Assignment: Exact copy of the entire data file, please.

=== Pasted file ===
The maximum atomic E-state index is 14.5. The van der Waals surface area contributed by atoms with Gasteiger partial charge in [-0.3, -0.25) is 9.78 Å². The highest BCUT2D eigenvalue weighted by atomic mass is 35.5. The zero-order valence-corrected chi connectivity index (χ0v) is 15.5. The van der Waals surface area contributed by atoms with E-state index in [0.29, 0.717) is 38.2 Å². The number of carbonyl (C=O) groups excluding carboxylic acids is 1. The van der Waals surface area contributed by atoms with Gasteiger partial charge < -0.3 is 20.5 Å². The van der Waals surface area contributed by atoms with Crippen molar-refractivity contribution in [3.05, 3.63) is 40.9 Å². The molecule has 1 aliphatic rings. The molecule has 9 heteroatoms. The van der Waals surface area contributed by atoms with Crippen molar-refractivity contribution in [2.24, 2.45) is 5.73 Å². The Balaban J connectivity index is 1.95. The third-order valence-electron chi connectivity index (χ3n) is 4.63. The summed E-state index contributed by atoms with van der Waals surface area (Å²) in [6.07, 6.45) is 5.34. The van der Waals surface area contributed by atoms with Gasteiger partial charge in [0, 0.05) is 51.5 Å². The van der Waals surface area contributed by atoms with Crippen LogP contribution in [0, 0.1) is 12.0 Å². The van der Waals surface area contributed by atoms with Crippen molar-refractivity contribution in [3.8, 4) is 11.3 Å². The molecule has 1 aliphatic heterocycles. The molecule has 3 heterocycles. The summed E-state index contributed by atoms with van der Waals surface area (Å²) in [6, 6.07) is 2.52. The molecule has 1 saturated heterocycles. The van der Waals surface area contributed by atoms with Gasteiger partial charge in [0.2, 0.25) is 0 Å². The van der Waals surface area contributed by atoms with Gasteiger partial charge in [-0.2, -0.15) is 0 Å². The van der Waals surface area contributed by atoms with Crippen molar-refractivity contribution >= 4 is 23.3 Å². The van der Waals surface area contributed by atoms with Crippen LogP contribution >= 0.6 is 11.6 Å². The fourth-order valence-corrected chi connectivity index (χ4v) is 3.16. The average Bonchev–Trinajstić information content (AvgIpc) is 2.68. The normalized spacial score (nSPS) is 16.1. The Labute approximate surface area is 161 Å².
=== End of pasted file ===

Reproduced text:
The maximum atomic E-state index is 14.5. The van der Waals surface area contributed by atoms with Gasteiger partial charge in [-0.3, -0.25) is 9.78 Å². The highest BCUT2D eigenvalue weighted by atomic mass is 35.5. The zero-order valence-corrected chi connectivity index (χ0v) is 15.5. The van der Waals surface area contributed by atoms with E-state index in [0.29, 0.717) is 38.2 Å². The number of carbonyl (C=O) groups excluding carboxylic acids is 1. The van der Waals surface area contributed by atoms with Gasteiger partial charge < -0.3 is 20.5 Å². The van der Waals surface area contributed by atoms with Crippen molar-refractivity contribution in [3.05, 3.63) is 40.9 Å². The molecule has 1 aliphatic rings. The molecule has 9 heteroatoms. The van der Waals surface area contributed by atoms with Crippen molar-refractivity contribution in [2.24, 2.45) is 5.73 Å². The Balaban J connectivity index is 1.95. The third-order valence-electron chi connectivity index (χ3n) is 4.63. The summed E-state index contributed by atoms with van der Waals surface area (Å²) in [6.07, 6.45) is 5.34. The van der Waals surface area contributed by atoms with Gasteiger partial charge in [0, 0.05) is 51.5 Å². The van der Waals surface area contributed by atoms with Crippen LogP contribution in [0, 0.1) is 12.0 Å². The van der Waals surface area contributed by atoms with Crippen molar-refractivity contribution in [3.8, 4) is 11.3 Å². The molecule has 1 aliphatic heterocycles. The molecule has 3 heterocycles. The summed E-state index contributed by atoms with van der Waals surface area (Å²) in [6, 6.07) is 2.52. The molecule has 1 saturated heterocycles. The van der Waals surface area contributed by atoms with Gasteiger partial charge in [0.2, 0.25) is 0 Å². The van der Waals surface area contributed by atoms with Gasteiger partial charge in [-0.2, -0.15) is 0 Å². The van der Waals surface area contributed by atoms with Crippen molar-refractivity contribution >= 4 is 23.3 Å². The van der Waals surface area contributed by atoms with Crippen LogP contribution >= 0.6 is 11.6 Å². The fourth-order valence-corrected chi connectivity index (χ4v) is 3.16. The average Bonchev–Trinajstić information content (AvgIpc) is 2.68. The normalized spacial score (nSPS) is 16.1. The Labute approximate surface area is 161 Å².